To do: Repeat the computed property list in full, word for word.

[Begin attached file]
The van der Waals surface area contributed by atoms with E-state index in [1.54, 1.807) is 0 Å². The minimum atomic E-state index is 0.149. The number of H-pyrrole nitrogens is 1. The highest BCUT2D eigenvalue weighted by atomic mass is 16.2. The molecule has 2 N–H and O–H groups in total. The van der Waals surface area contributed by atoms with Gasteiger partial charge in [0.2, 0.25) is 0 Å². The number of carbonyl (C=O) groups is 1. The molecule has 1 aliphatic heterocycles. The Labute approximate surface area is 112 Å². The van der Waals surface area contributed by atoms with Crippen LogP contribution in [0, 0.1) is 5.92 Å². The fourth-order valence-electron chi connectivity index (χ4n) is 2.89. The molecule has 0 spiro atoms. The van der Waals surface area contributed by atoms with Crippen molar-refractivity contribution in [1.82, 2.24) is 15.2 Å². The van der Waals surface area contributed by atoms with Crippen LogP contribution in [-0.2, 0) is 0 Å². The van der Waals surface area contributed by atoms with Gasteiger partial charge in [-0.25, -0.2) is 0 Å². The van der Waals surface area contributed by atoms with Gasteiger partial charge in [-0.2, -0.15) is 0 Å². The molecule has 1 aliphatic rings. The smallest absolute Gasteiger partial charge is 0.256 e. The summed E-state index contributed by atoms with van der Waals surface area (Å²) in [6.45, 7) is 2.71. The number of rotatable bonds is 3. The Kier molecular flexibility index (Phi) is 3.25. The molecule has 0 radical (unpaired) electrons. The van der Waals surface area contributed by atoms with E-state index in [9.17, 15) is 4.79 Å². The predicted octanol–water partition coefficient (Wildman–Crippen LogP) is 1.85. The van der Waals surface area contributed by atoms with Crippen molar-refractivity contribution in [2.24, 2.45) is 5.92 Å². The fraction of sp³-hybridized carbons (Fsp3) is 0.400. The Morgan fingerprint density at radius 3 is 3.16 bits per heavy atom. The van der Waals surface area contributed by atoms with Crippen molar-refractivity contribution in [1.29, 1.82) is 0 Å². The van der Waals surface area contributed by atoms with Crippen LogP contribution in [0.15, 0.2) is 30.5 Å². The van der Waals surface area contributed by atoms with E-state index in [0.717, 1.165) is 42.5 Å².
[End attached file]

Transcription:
The van der Waals surface area contributed by atoms with E-state index in [1.54, 1.807) is 0 Å². The minimum atomic E-state index is 0.149. The number of H-pyrrole nitrogens is 1. The highest BCUT2D eigenvalue weighted by atomic mass is 16.2. The molecule has 2 N–H and O–H groups in total. The van der Waals surface area contributed by atoms with Gasteiger partial charge in [0.2, 0.25) is 0 Å². The number of carbonyl (C=O) groups is 1. The molecule has 1 aliphatic heterocycles. The Labute approximate surface area is 112 Å². The van der Waals surface area contributed by atoms with Crippen LogP contribution in [0, 0.1) is 5.92 Å². The fourth-order valence-electron chi connectivity index (χ4n) is 2.89. The molecule has 0 spiro atoms. The van der Waals surface area contributed by atoms with Crippen molar-refractivity contribution in [1.82, 2.24) is 15.2 Å². The van der Waals surface area contributed by atoms with Crippen LogP contribution in [-0.2, 0) is 0 Å². The van der Waals surface area contributed by atoms with Gasteiger partial charge in [-0.25, -0.2) is 0 Å². The van der Waals surface area contributed by atoms with Gasteiger partial charge in [-0.2, -0.15) is 0 Å². The molecule has 1 aliphatic rings. The smallest absolute Gasteiger partial charge is 0.256 e. The summed E-state index contributed by atoms with van der Waals surface area (Å²) in [6.45, 7) is 2.71. The number of rotatable bonds is 3. The Kier molecular flexibility index (Phi) is 3.25. The molecule has 0 radical (unpaired) electrons. The van der Waals surface area contributed by atoms with E-state index in [9.17, 15) is 4.79 Å². The predicted octanol–water partition coefficient (Wildman–Crippen LogP) is 1.85. The van der Waals surface area contributed by atoms with Crippen molar-refractivity contribution in [2.24, 2.45) is 5.92 Å². The fraction of sp³-hybridized carbons (Fsp3) is 0.400. The Morgan fingerprint density at radius 3 is 3.16 bits per heavy atom. The van der Waals surface area contributed by atoms with Crippen molar-refractivity contribution in [1.29, 1.82) is 0 Å². The van der Waals surface area contributed by atoms with Crippen LogP contribution in [0.15, 0.2) is 30.5 Å². The van der Waals surface area contributed by atoms with E-state index in [0.717, 1.165) is 42.5 Å².